Book Review by Clarke Warren
There are myriads of books out these days on compassion and love, just as there is a steady stream of online courses, teachings, seminars, and retreats claiming the same subject matter as their base. There are of course great timeless classics on the subject, such as the Bodhicharyavatara and its commentaries, and the Lojong (Mind Training) of Atisha and its many guidebooks, such as, in English, Training the Mind by Chogyam Trungpa Rinpoche, among many others. The Dalai Lama has been a beacon of modern day teaching on compassion. However lately, as much as the times sorely need more love and compassion in a world so deficient in them, it is difficult to navigate the massive volume of books and presentations on compassion and love, and determine which might be genuinely helpful personally and societally. And discern which are more inclined toward platitudes of doctrine, parched academic reductions, moral prescriptions or faddish renditions of this subject which, despite itself, is ironically being beaten into overload and redundancy. So where does this thin volume by Dzigar Kongtrul Rinpoche come into play amidst this frayed profusion?
The book immediately attempts to cut itself out of the herd of predictably loaded or redundant use of the word love. It engages the Tibetan word tsewa, and the book proceeds to demonstrate how this word delineates a human quality that the author likens to the oxygen that supports life altogether, is innate and at the heart of life’s creative process. It is the open hearted tenderness innate in the nature of all sentient beings as well as the phenomenal world. “It is the heart of Mother Nature herself.”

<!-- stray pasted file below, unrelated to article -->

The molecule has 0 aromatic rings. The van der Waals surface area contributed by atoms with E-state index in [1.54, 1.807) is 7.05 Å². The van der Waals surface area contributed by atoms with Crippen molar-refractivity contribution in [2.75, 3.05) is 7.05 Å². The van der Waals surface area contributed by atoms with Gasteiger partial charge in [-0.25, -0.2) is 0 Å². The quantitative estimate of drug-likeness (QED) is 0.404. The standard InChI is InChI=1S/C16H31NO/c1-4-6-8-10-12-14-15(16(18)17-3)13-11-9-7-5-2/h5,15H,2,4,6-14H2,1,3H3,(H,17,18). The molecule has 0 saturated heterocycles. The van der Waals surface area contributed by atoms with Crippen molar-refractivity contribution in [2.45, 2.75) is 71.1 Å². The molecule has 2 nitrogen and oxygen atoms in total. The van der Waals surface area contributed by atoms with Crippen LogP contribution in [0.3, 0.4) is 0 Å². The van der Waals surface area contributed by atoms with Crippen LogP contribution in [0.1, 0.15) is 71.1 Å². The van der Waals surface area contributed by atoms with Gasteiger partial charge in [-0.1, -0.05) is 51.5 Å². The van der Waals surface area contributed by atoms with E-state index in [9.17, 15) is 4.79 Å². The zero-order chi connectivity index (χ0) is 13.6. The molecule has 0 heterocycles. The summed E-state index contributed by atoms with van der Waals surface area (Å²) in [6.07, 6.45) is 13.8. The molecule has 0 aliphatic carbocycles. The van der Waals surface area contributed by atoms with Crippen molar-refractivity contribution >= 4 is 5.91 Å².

At first, such a claim seems more than a bit presumptive and even schmaltzy and evangelical. So what about the depressive and oppressive side of life and experience, and the ever gathering clouds of negativity, conflict, war, social and political chaos and acrimony that seem abundantly more evident and pronounced in contemporary life than tsewa?
Rinpoche proceeds to bring those very contradictions into play. He engages the common sentiments of grudge, disillusionment and the “injured heart” , and rather than seeing them as contradictions to tsewa, presents them as indications of the necessity for tsewa. ”The painful nature of samsara is the most important reason for us to find ways to keep our hearts continually open with tsewa.” Then these very impediments might themselves become conveyances of tsewa.
He does not expect one to naively accept and adopt tsewa. In this way, this book compels one to gauge oneself and one’s life in relation to what it has to say and suggest with regard to tsewa, rather than jump on board a rosy and naive “all you need is love” agenda. The book could be regarded as a challenge rather than a prescription. Rather than suggesting one should adopt tsewa, it is a matter of “removing the impediments to tsewa”, then discovering its qualities and power in the context of one’s everyday life. “We will even come to see our ‘misfortunes’ as helpful.”